The influential Stern Report from 2006 cautions that the damage from man-made climate change could be on the scale of “the great wars and the economic depression of the first half of the 20th century.” That warning, sobering as it is, vastly underestimates the danger: those wars and the Great Depression occurred at different times and were not accompanied by record-setting sea level rises, storm surges, heat waves, floods, droughts and hurricanes. Neither world war reached into every corner of the globe, and, thankfully, each one ended far short of a decade. According to the National Oceanic and Atmospheric Administration, the effects of climate change will not end “for more than 1,000 years after carbon dioxide emissions are completely stopped.”

Climate change threatens to return the world to the Dark Ages, or worse. As Oberlin College professor David Orr put it, “Whatever your cause, it’s a lost cause on a dying planet.” Which is more inconsistent: for a university to divest from FFCs while remaining embedded in a carbon economy in other ways, or to profit from products that threaten the university’s own future, that of its alumni and even civilization itself?

Universities in this country are already suffering the effects of a changing climate. The American Association of University Professors reports that Hurricane Katrina caused “undoubtedly the most serious disruption of American higher education in the nation’s history.” Hurricane Sandy closed dozens of colleges and universities and, according to CNN, affected an estimated 1.2 million students. Hurricane Irene caused many colleges and universities—including Brown and Harvard—to cancel campus events or close temporarily. Scientists believe that warmer oceans likely strengthened Irene, Katrina and Sandy, as well as Typhoon Haiyan in the Philippines more recently. Those storms and a multitude of other recent extreme weather events offer an ominous portent of what life in the coming greenhouse world will be like.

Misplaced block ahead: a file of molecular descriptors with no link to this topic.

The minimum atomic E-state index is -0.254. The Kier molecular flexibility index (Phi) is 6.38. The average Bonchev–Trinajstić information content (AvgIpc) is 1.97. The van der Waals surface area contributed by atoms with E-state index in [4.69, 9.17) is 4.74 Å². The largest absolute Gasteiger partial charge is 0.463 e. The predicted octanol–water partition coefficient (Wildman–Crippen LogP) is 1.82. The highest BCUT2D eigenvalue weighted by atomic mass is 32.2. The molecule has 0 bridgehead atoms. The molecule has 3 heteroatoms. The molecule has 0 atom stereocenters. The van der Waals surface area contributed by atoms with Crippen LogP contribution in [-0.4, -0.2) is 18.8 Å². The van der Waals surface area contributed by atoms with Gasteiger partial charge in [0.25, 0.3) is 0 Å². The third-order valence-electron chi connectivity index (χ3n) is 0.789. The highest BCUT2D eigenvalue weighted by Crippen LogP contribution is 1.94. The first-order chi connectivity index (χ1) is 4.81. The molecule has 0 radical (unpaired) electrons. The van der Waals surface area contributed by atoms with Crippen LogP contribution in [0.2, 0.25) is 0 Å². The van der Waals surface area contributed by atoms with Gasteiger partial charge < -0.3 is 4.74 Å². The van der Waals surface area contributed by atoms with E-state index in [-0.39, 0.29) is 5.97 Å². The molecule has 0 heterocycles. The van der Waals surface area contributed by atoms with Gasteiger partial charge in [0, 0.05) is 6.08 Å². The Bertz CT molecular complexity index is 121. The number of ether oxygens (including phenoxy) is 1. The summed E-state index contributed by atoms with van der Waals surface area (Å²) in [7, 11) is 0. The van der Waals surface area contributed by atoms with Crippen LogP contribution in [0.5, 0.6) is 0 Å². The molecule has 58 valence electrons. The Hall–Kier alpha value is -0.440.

Climate change is a special threat in the Northeast, home to Harvard and Brown. Global sea levels are already rising at the fastest rate on record—but according to the US Geological Survey, along the East Coast from North Carolina to New England, the sea levels are climbing at three to four times the global average. As one report put it, “if sea levels rise just 2.5 feet, it could take little more than a Nor’easter to put much of the Back Bay, East Boston, South Boston, Chelsea, Cambridge, and elsewhere underwater, including much of Logan International Airport and the financial district.”